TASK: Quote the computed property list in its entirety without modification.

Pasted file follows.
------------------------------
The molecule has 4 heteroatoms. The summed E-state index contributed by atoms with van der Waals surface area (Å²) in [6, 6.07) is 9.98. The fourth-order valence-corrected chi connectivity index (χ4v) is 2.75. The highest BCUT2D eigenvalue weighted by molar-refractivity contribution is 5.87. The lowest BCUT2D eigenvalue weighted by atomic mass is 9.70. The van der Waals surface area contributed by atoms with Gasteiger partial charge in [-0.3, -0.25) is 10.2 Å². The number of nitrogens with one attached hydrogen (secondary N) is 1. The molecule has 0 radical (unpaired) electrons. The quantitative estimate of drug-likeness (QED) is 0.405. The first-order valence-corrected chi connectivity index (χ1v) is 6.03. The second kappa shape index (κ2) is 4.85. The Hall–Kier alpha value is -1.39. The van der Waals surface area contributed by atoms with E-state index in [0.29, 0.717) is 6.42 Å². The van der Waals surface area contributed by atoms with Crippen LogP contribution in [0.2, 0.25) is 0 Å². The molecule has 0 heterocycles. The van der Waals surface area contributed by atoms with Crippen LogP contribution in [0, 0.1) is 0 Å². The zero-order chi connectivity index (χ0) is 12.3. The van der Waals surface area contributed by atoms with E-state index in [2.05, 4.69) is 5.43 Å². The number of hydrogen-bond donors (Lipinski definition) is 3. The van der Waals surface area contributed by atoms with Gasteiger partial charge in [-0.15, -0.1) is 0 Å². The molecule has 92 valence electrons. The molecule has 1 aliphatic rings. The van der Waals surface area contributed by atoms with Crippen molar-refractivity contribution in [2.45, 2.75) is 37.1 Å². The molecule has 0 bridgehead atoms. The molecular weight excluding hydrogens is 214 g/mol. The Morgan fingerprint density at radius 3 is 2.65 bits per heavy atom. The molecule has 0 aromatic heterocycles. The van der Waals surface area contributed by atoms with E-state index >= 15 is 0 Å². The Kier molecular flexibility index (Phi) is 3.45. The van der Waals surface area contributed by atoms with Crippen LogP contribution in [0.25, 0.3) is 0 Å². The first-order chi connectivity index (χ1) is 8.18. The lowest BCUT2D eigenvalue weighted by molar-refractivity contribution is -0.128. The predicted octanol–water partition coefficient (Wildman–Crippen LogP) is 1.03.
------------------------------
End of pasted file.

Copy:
The molecule has 4 heteroatoms. The summed E-state index contributed by atoms with van der Waals surface area (Å²) in [6, 6.07) is 9.98. The fourth-order valence-corrected chi connectivity index (χ4v) is 2.75. The highest BCUT2D eigenvalue weighted by molar-refractivity contribution is 5.87. The lowest BCUT2D eigenvalue weighted by atomic mass is 9.70. The van der Waals surface area contributed by atoms with Gasteiger partial charge in [-0.3, -0.25) is 10.2 Å². The number of nitrogens with one attached hydrogen (secondary N) is 1. The molecule has 0 radical (unpaired) electrons. The quantitative estimate of drug-likeness (QED) is 0.405. The first-order valence-corrected chi connectivity index (χ1v) is 6.03. The second kappa shape index (κ2) is 4.85. The Hall–Kier alpha value is -1.39. The van der Waals surface area contributed by atoms with E-state index in [0.29, 0.717) is 6.42 Å². The van der Waals surface area contributed by atoms with Crippen LogP contribution in [0.2, 0.25) is 0 Å². The molecule has 0 heterocycles. The van der Waals surface area contributed by atoms with Crippen LogP contribution in [0, 0.1) is 0 Å². The zero-order chi connectivity index (χ0) is 12.3. The van der Waals surface area contributed by atoms with E-state index in [2.05, 4.69) is 5.43 Å². The number of hydrogen-bond donors (Lipinski definition) is 3. The van der Waals surface area contributed by atoms with Gasteiger partial charge in [-0.15, -0.1) is 0 Å². The molecule has 92 valence electrons. The molecule has 1 aliphatic rings. The van der Waals surface area contributed by atoms with Crippen molar-refractivity contribution in [2.45, 2.75) is 37.1 Å². The molecule has 0 bridgehead atoms. The molecular weight excluding hydrogens is 214 g/mol. The Morgan fingerprint density at radius 3 is 2.65 bits per heavy atom. The molecule has 0 aromatic heterocycles. The van der Waals surface area contributed by atoms with E-state index >= 15 is 0 Å². The Kier molecular flexibility index (Phi) is 3.45. The van der Waals surface area contributed by atoms with Crippen LogP contribution in [0.25, 0.3) is 0 Å². The first-order chi connectivity index (χ1) is 8.18. The lowest BCUT2D eigenvalue weighted by molar-refractivity contribution is -0.128. The predicted octanol–water partition coefficient (Wildman–Crippen LogP) is 1.03.